Mapping Microstructural Myelin and Axonal Damage in Dogs with Idiopathic Epilepsy using Diffusion MRI and Tract-Based Spatial Statistics
Principal Investigator: Philippa Johnson
DESCRIPTION (provided by applicant):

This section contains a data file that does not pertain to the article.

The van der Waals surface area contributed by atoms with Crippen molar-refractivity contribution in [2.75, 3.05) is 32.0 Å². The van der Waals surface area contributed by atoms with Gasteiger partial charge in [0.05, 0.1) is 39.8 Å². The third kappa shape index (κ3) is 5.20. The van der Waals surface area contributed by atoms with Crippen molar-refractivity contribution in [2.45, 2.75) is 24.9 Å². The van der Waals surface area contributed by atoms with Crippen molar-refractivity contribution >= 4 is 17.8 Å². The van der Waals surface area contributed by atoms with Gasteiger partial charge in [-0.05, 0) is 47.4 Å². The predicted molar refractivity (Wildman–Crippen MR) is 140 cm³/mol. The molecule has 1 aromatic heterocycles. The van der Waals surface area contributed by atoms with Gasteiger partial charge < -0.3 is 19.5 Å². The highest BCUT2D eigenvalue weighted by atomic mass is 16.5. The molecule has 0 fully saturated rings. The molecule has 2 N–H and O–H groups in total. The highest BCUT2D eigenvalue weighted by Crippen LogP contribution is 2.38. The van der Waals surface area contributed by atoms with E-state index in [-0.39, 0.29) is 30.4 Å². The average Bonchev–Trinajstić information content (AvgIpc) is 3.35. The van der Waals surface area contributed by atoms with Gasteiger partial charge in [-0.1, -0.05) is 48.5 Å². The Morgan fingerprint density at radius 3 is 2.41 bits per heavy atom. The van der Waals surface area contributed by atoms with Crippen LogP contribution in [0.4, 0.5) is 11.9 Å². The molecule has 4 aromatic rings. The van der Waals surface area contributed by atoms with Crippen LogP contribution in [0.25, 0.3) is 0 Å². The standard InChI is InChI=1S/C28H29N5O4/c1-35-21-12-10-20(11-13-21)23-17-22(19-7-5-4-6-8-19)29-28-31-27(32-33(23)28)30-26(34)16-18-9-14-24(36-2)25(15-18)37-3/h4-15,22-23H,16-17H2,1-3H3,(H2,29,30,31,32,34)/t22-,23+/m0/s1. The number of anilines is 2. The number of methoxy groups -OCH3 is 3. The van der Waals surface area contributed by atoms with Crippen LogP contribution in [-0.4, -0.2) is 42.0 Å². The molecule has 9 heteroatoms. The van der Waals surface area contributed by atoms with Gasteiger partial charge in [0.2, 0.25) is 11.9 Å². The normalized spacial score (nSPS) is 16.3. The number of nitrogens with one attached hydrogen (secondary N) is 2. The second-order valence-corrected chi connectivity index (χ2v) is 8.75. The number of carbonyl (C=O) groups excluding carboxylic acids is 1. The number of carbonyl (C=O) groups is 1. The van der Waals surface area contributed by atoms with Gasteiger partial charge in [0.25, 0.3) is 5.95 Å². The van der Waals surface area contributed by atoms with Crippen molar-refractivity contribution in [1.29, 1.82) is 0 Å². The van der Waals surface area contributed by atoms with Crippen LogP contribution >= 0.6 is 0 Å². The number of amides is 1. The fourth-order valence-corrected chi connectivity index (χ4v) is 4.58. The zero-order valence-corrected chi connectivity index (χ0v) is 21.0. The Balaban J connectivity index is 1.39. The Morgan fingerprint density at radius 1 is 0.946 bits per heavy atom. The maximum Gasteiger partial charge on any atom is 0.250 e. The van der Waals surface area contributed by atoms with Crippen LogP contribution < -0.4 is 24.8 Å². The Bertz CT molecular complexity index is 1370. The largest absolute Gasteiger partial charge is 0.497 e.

Idiopathic epilepsy is a common condition in the dog. A subset of epileptics show resistance to antiepileptic drug (AED) therapy and continue to seizure, resulting in high mortality rates. The epileptic brain is known to have both primary lesions, forming the epileptogenic focus, as well as sites of axonal and myelin injury secondary to seizures. Despite the extent of neuropathology present in the brain, the majority of dogs with epilepsy show no abnormalities on clinical MRI scans, limiting diagnosis. The advanced MRI technique of diffusion tensor imaging (DTI) is sensitive to microstructural abnormalities within white matter. These alterations in water diffusion can be mapped at the voxel level using the processing technique of tract based spatial statistics (TBSS). We aim to apply these techniques to the evaluation of the epileptic dog brain. DTI data acquired from a cohort of 10 dogs with AED resistant idiopathic epilepsy will be compared to a healthy control cohort. Statistically significant differences in diffusivity parameters will be mapped across the brain using TBSS. We hypothesize that diffusivity in specific regions of the white matter will be altered in dogs with epilepsy. The changes identified will correspond to axonal and myelin injury associated with the primary epileptogenic foci and/or secondary seizure related brain injury. This will be the first study to map epilepsy associated brain lesions in the dog in vivo. In doing so we advanced our understanding of the neuropathology present in this condition and lay the foundation for improving diagnosis and classification of epilepsy.